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Despite his Portuguese birth, Martins grew up in Macau, China. In 1996, at the age of 18, he published his first book - a philosophical novel entitled Mãe, deixa-me fazer o pino ('Mother, let me do the hand stand'). In 1997 he moved to the UK, where he later completed a BA in Photography and Social Sciences at the London Institute, followed by an MA in Photography and Fine Art at the Royal College of Art.
Martins's first monograph, Black Holes & Other Inconsistencies was awarded the RCA Society and Thames & Hudson Art Book Prize. A selection of images from this book were also awarded the inaugural Jerwood Photography Award in 2003.
The Diminishing Present and Approaches, Martins’ following books were launched in 2006. An exhibition of this work has toured 15 different countries.
In Spring 2008 Aperture Books,New York, launched Edgar Martins’ next monograph, entitled Topologies. This work has been exhibited internationally, in Portugal, the UK, the US, Germany, Brazil, Spain and France.
The launch of his new book, When Light Casts no Shadow is scheduled for Autumn 2009, and will be published by Dewi Lewis .
Martins has exhibited extensively throughout Asia, America and Europe. His work is collected in museums, public, corporate and private collections, throughout the world, such as BES (Portugal), the Fundação Ilídio Pinho (Portugal), MACE (Portugal), The Victoria and Albert Museum (UK), The National Media Museum (UK), The Dallas Museum of Art (US,) The National Media Museum (UK), The Caloust Gulbenkian Foundation (Paris), The EDP Foundation (Portugal), amongst many others.
Edgar Martins was the recipient of the inaugural and much sought after New York Photography Award (Fine Art Category) in May 2008 . He was also selected for the Terry O’Neil Award (UK), and awarded a National Media Museum Bursary Fund (UK). More recently he was awarded the prestigious BES Photo Prize and a Sony World Photography Award. Edgar Martins was also a finalist in the Prix Pictet 2009.
Martins was considered by US and UK art critics[who?] as one of the most influential artist of his generation, working with the medium of Photography. The Art Newspaper, in an article published in June 2006 compared the work of Gregory Crewdson and Edgar Martins, stating that Martins "seeks fresh horizons to develop a philosophical, quasi-scientific investigation, carried forward on several different fronts" and that "whereas Crewdson's books puts enormous effort into disguising the artificiality of what are in essence almost operatic productions, Martins' sensibility just keeps it simple: the overall concept being photography for photography's sake." 
Digital Alteration Controversy
Martins has made a selling point of how he avoids post-production. For example, in an interview with ARTmostfierce, he states:
When I photograph I don’t do any post production to the images, either in the darkroom or digitally, because it erodes the process. So I respect the essence of these spaces.
In the Sunday July 6, 2009, edition of the New York Times Magazine, Edgar Martins published an expanded photo essay entitled "Ruins of the Second Gilded Age". On July 7, commentors on community weblog MetaFilter pointed out that at least some of the images were digitally altered, which was not consistent with the text accompanying the photo essay which claimed that the photos were obtained with 'long exposures but without digital manipulation'. The essay has since been removed from the website, replaced with a statement that "[e]ditors later confronted the photographer and determined that most of the images did not wholly reflect the reality they purported to show".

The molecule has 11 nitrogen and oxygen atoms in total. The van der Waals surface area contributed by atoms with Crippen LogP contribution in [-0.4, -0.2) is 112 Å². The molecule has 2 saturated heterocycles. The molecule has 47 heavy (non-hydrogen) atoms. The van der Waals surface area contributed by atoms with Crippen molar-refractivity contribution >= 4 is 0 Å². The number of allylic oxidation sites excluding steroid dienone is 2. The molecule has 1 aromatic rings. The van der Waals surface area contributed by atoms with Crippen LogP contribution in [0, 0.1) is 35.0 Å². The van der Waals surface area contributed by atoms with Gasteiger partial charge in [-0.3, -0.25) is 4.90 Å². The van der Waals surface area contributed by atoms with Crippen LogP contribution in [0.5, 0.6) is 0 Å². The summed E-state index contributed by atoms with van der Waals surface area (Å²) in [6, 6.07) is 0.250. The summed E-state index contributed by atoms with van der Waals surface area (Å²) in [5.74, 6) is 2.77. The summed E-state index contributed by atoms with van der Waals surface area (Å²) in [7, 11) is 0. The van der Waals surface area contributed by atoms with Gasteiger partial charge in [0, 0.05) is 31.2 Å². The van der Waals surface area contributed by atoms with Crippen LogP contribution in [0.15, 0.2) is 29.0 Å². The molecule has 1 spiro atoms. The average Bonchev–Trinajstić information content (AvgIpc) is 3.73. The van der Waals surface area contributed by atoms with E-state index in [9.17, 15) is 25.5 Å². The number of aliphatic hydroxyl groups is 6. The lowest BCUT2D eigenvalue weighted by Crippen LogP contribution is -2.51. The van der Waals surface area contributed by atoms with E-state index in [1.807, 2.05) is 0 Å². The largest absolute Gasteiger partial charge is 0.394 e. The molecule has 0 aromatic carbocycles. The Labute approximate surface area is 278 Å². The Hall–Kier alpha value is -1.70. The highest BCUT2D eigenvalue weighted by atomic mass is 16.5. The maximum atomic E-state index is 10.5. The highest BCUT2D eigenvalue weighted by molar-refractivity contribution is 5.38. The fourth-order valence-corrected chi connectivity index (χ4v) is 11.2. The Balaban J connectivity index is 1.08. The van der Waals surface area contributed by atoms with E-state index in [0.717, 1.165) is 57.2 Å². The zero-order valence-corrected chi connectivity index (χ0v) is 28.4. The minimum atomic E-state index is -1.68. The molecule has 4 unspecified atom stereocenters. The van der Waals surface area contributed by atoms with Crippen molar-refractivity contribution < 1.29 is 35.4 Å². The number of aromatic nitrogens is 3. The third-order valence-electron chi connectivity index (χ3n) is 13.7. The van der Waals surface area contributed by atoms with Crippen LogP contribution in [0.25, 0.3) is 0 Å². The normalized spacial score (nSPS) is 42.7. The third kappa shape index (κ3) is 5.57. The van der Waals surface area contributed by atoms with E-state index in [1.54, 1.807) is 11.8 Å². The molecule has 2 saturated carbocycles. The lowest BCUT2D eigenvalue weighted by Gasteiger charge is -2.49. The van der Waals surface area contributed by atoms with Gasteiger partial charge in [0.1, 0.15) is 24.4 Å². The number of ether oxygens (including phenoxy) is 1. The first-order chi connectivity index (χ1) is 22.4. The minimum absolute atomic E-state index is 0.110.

The analysis further went on to show that images purportedly showing symmetry in Mr. Martin's other exhibits were created by mirroring half of a photograph and adding small, asymmetrical details to the mirrored half. Examples can be seen in several images from Martin's work "The Diminishing Present".
Martins later said in an essay on the controversy that
[...] my intentions with this work were not to deliberate on the condition of Photojournalism nor on the need to claim artistic authorship over pictures. [...] Whilst I welcome some of the debate that is taking place, I did not envisage that it would be mostly centered on polarities such as ethical/unethical, right/wrong, real/unreal.” 
Martins has also claimed that he did not, in fact, represent to the New York Times that his photo essay would be produced without any manipulation, making statements that "on the 24th June 2009, two days prior to the project being published, I emailed The New York Times a synopsis of the work describing it as 'a study that goes beyond pure formal investigation and documentation' and that there was “a clear misunderstanding concerning the values and rights associated to the creative process which made a renown publication like The New York Times Magazine, commission a fine-artist, such as myself, to depict a very specific view of reality without taking all the necessary measures to ensure that I was aware of its journalistic parameters and limits.”
Between August and November 2009 several philosophers, writers and curators spoke out on the matter, publicly supporting the artist, his work and the discussion which it ignited. Portuguese curator Jorge Calado remarked that "Photography begins with an “f” sound that stands for fiction, fake or forgery. And that is the original sin of photography. Only the most untainted purists (and the pedantic New York Times) seem to be unaware of this." 
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